The Danger of String Literals and Stringly Typed Code

Object literals are very useful and they often make your code easier to read and understand. String literals are a bit different, though. It's true that a string literal is the easiest solution to create a String instance. It's straightforward and everyone understands what's going on. But there's a price you pay every time you use a string literal. Did you know that?

Common Examples

Let me show you a few common examples of string literals as they're used in Swift and Cocoa development.

let image = UIImage(named: "icon_button_add")
let storyboard = UIStoryboard(name: "Main", bundle: Bundle.main)
let text = NSLocalizedString("profile_view_button_add", comment: "Profile View Add Button")
override func prepare(for segue: UIStoryboardSegue, sender: Any?) {
    guard let identifier = segue.identifier else { return }

    switch identifier {
    case "Profiles":
        guard let destination = segue.destination as? ProfilesViewController else {
            return
        }

        ...
    default: break
    }
}

I bet these examples look familiar. In each example, we use one or more string literals to carry out a task. What's wrong with these examples?

While there's nothing inherently wrong with the use of string literals, there's room for improvement. String literals very often lead to stringly typed code, a play on strongly typed.

What Is Stringly Typed Code

When strings, and very often string literals, are used instead of a more appropriate type, we speak of stringly typed code. Some forms of stringly typing are obvious while others are more subtle. This is an obvious example of stringly typed code.

func fetchWeatherDataFor(latitude: String, longitude: String, completionHandler: @escaping (JSON) -> Void) {
    ...
}

When working with coordinates, there's a better solution than using strings for the location's latitude and longitude. This is a better implementation that adds safety and clarity.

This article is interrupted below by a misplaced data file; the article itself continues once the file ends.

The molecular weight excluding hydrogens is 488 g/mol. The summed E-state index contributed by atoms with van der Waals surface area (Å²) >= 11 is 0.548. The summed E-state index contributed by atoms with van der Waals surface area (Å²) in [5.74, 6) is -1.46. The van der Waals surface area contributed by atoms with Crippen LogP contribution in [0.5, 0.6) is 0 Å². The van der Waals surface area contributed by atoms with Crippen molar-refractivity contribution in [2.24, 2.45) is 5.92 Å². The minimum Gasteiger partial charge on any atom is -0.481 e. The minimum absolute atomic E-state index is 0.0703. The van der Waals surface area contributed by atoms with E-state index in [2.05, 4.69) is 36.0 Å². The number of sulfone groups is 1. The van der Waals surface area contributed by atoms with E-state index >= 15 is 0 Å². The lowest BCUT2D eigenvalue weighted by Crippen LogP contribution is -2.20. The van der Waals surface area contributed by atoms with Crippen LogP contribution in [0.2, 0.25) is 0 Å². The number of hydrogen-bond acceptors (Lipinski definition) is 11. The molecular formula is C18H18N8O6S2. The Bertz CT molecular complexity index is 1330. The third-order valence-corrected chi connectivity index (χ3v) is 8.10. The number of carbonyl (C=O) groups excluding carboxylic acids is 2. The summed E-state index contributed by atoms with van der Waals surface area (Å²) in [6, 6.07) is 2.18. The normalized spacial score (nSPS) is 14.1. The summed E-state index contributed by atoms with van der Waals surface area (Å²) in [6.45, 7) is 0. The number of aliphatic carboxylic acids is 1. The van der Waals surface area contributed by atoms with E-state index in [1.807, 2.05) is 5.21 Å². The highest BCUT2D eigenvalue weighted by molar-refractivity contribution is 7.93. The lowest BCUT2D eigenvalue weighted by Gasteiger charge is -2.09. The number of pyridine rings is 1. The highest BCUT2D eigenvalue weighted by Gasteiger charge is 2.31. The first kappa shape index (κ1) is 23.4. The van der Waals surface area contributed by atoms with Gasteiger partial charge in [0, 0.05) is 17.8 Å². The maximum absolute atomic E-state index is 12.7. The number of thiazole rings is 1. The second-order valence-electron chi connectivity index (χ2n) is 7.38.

func fetchWeatherDataFor(latitude: Double, longitude: Double, completionHandler: @escaping (JSON) -> Void) {

}

We can take it one step further by asking the Core Location framework for help.

func fetchWeatherData(for location: CLLocation, completionHandler: @escaping (JSON) -> Void) {

}

Another obvious example is the use of a String instance instead of a URL instance. There's a reason why Apple pushes APIs that accept a URL instance instead of a path, that is, a String instance.

Subtle Forms of Stringly Typed Code

There are many subtle forms of stringly typed code that are often overlooked. These forms are easy to avoid with a tiny amount of refactoring. Let me show you how I get rid of the string literals in the examples I showed you earlier.

Images

Whenever I use an API that accepts a String instance, I'm on my guard. Why? It's an opportunity for a string literal to make its way into my codebase. This is a very common example.

let image = UIImage(named: "icon_button_add")

This is how the majority of developers create UIImage instances. The UIImage class explicitly asks for a String instance. What's wrong with this? And how can we improve this example?

Let me ask you a few questions first. What happens if the asset's name changes? And what happens if you misspell the asset's name? Because init(named:) returns an optional UIImage instance, the compiler won't warn you if there isn't an asset with the name you passed to init(named:). How can we solve this problem?

There are several solutions. I usually create an extension for UIImage that looks something like this.

import UIKit

extension UIImage {

    enum Icons {

        enum Button {

            static let Add = UIImage(named: "icon_button_add")!

        }

    }

}

Does this look overly complex to you? I can understand that it may look too complex of a solution for the problem. Bear with me, though. This solution makes clever use of enumerations to create namespaces. It's a pattern I use very, very often and it's one of the patterns I swear by.

The resulting API, however, looks and feels elegant and intuitive. Don't you agree? This is how it looks at the call site.

let image = UIImage.Icons.Button.Add

Notice that I use an exclamation mark in the UIImage extension to forced unwrap the result of init(named:). As I write elsewhere, I rarely use Swift's exclamation mark. One exception is the loading of assets and resources from the application's bundle. Such an operation should never fail. If it fails, then I have other things to worry about and the application crashing due to a runtime error is the least of my worries.

static let Add = UIImage(named: "icon_button_add")!

You may be wondering if instantiating a UIImage instance in an extension is a wise thing to do. Don't worry, though. Static properties like this are instantiated lazily. That's obviously a good thing since we want to load an asset the moment it's needed. This improves performance and reduces memory consumption.

If you're worried about memory consumption, then you can turn the static constant property into a static computed property.

import UIKit

extension UIImage {

    enum Icons {

        enum Button {

            static var Add: UIImage {
                return UIImage(named: "icon_button_add")!
            }

        }

    }

}

Storyboards

I use a similar solution for loading storyboards and instantiating the view controllers they contain. I create an extension for UIStoryboard and define a static constant property.